If you are a woman with asthma, you have special concerns if you are pregnant or intend to become pregnant. Asthma affects approximately 7 percent of pregnant women and is one of the most common serious medical problems during pregnancy. The good news is that by balancing your medications you can have a healthy baby and manage your asthma symptoms.
Asthma is a condition that can make it hard for your body to get enough oxygen. When you breathe, air enters your lungs and is transferred from your airways to your blood. During an asthma attack, the muscles around your airways can spasm and contract, which makes your airways smaller. At the same time, the lining in the airways can swell and produce extra mucus which makes it even harder for air to enter your lungs.
Many people who have asthma know of certain things that can trigger an asthma attack. Some examples include allergens such as mold, pollens, animal dander, and dust mites. Stress, exercise, and infections are also possible triggers.
Asthma and you
Studies show that women with asthma have very different responses to becoming pregnant. Approximately one-third find that their asthma symptoms are worse, one-third have fewer symptoms, and one-third stay about the same as they were before they became pregnant. If your asthma is severe, chances are good your symptoms will be worse. Most women find that their symptoms ease up during the last four weeks of pregnancy. Women whose asthma is well-managed during pregnancy generally do not have serious symptoms during labor and delivery and most asthma patients are able to do Lamaze breathing during labor without difficulty.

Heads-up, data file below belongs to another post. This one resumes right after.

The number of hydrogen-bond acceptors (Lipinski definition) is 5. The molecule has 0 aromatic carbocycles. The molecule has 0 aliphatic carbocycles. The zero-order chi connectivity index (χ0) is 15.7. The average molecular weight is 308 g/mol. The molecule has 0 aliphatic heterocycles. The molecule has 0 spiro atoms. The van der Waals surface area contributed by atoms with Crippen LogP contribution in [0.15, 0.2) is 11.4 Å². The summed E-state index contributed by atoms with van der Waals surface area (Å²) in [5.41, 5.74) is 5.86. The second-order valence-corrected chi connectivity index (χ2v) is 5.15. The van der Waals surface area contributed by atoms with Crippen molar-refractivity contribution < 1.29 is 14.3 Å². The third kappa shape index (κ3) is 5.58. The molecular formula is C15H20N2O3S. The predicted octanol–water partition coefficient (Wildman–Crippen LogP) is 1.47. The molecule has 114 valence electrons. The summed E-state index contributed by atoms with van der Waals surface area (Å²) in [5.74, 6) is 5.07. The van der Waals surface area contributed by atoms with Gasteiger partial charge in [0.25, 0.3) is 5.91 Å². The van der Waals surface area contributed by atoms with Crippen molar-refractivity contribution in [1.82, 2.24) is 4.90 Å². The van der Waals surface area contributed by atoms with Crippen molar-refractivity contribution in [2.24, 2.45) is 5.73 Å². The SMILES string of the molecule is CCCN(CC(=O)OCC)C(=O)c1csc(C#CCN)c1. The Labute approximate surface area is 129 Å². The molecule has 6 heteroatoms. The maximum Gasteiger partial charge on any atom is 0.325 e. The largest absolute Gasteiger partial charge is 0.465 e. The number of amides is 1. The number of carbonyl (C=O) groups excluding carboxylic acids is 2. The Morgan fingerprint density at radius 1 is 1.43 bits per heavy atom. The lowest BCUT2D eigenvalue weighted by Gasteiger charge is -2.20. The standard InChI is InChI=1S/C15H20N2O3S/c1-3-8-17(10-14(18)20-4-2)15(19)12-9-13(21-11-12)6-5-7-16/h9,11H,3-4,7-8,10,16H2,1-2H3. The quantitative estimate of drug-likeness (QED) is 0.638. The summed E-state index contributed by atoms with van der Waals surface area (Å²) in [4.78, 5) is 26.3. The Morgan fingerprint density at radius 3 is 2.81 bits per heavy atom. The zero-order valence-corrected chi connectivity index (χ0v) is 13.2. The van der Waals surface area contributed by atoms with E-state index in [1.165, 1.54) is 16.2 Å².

Asthma and your baby
When you are pregnant, your baby gets all her nutrients and oxygen from your blood. If your asthma is out of control, you may not have as much oxygen in your blood as your baby needs. If her oxygen is too low, your baby may grow more slowly or have increased risk of life threatening conditions. Keeping your asthma symptoms under control can help ensure that you and your baby will have enough oxygen during your pregnancy. Having asthma does not place your baby at any increased risk of either spontaneous abortion or any congenital malformations.
Controlling your asthma
Maintaining control of your asthma means doing an even better job at all the things you normally do to avoid an asthma attack. This includes carefully avoiding any triggers such as allergens, cigarette smoke, pets, and stress. Many doctors encourage pregnant patients to increase their trigger avoidance so they can get by with lower doses of asthma medication while they are pregnant. There are asthma medications that are considered safe during pregnancy, including inhaled bronchodilators. Make sure your allergist or asthma doctor knows you are pregnant and discuss your medications with him. In general, having an asthma attack while pregnant is a greater risk for your baby than any possible side effects from your asthma medication. Do not stop taking asthma medications without instructions from your health care provider.